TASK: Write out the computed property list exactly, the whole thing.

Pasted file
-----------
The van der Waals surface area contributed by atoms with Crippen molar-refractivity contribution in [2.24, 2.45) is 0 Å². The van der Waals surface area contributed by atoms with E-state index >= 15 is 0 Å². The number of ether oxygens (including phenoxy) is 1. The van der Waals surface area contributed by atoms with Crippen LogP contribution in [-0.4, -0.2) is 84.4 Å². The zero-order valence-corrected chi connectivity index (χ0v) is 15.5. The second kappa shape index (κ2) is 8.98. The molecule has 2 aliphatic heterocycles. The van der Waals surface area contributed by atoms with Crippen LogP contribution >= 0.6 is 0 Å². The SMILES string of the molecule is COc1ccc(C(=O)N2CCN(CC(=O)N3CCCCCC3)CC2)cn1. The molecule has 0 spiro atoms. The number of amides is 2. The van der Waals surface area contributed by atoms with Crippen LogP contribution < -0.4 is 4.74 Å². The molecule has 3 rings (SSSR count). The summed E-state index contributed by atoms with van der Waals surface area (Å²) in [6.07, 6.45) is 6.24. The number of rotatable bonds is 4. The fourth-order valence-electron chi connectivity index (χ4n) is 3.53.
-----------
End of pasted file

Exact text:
The van der Waals surface area contributed by atoms with Crippen molar-refractivity contribution in [2.24, 2.45) is 0 Å². The van der Waals surface area contributed by atoms with E-state index >= 15 is 0 Å². The number of ether oxygens (including phenoxy) is 1. The van der Waals surface area contributed by atoms with Crippen LogP contribution in [-0.4, -0.2) is 84.4 Å². The zero-order valence-corrected chi connectivity index (χ0v) is 15.5. The second kappa shape index (κ2) is 8.98. The molecule has 2 aliphatic heterocycles. The van der Waals surface area contributed by atoms with Crippen LogP contribution >= 0.6 is 0 Å². The SMILES string of the molecule is COc1ccc(C(=O)N2CCN(CC(=O)N3CCCCCC3)CC2)cn1. The molecule has 0 spiro atoms. The number of amides is 2. The van der Waals surface area contributed by atoms with Crippen LogP contribution < -0.4 is 4.74 Å². The molecule has 3 rings (SSSR count). The summed E-state index contributed by atoms with van der Waals surface area (Å²) in [6.07, 6.45) is 6.24. The number of rotatable bonds is 4. The fourth-order valence-electron chi connectivity index (χ4n) is 3.53.